As we all know, an individual Scottish subsample from a GB-wide voting intention poll is rarely of much use, except as a straw in the wind when there's absolutely nothing else on offer. But the latest subsample from YouGov is worth mentioning for the sheer comedy value alone.
SNP 38%, Conservatives 22%, Liberal Democrats 19%, Labour 11%, Greens 5%, UKIP 2%, Brexit Party 1%
I must admit that I don't keep track of all-time highs and lows in subsamples, but I find it hard to believe that Labour have ever been much lower than 11% in a YouGov subsample. OK, we all know that they aren't really on 11% (and the Lib Dems certainly aren't really on 19%), but nevertheless YouGov's subsamples tend to be a little more reliable and less volatile than those from other firms, so it's reasonable to suppose that Scottish Labour must be doing pretty badly for this to even be possible.
What makes the timing strange is that there are signs that Labour may have steadied the ship at GB level - the newest Survation poll gives them a three point boost and has them back in the lead, while both Opinium and YouGov show a reduced Tory lead, albeit due to a falling Tory vote rather than a rising Labour vote. In YouGov's case what seems to have happened is that the Tories have suddenly lost a significant slice of support to UKIP and Nigel Farage's new Brexit Party, probably due to the (dubious) perception that Brexit is now at risk after last week's Commons votes. Meanwhile, memories of the Independent Group split are fading with no further defections having taken place for weeks - which is very good news for both Labour and the Lib Dems, who had both taken a hit in polls conducted in the immediate aftermath of the breakaway.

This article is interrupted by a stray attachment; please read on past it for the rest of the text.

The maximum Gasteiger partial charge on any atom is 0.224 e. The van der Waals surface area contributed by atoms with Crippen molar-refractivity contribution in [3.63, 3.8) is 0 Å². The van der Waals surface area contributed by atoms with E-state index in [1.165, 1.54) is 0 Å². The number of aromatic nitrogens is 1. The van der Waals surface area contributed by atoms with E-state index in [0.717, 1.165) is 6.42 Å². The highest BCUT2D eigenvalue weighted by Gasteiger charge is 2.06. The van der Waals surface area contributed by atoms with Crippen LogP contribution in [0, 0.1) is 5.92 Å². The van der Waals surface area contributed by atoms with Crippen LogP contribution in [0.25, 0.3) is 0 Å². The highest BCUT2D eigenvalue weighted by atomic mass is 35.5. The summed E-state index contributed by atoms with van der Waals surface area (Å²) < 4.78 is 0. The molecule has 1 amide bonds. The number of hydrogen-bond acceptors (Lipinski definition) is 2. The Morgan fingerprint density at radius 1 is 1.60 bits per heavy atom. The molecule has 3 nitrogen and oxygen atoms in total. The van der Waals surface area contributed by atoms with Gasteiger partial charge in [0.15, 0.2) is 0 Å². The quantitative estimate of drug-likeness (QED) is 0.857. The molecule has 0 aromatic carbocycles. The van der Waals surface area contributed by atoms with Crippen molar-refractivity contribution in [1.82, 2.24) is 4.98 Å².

There are suggestions that Jeremy Corbyn may be contemplating another no confidence vote in the government if the Brexit deal is voted down for a third time. The only way the government can conceivably lose a confidence vote at this stage is if a smattering of Tory MPs take the nuclear option and risk their own careers by voting with the opposition. Presumably the Labour whips already know whether there is the remotest prospect of that happening, but even if there isn't, it may still be good tactics to table a no confidence motion because it will put the Independent Group (and possibly the Lib Dems) on the spot. It's one thing for former Labour MPs to talk about propping up a Tory government by abstaining, but actually being seen to do it for real is another matter. If the Independent Group start to be seen as the Tories' little helpers, it could well deter wavering Labour MPs from defecting.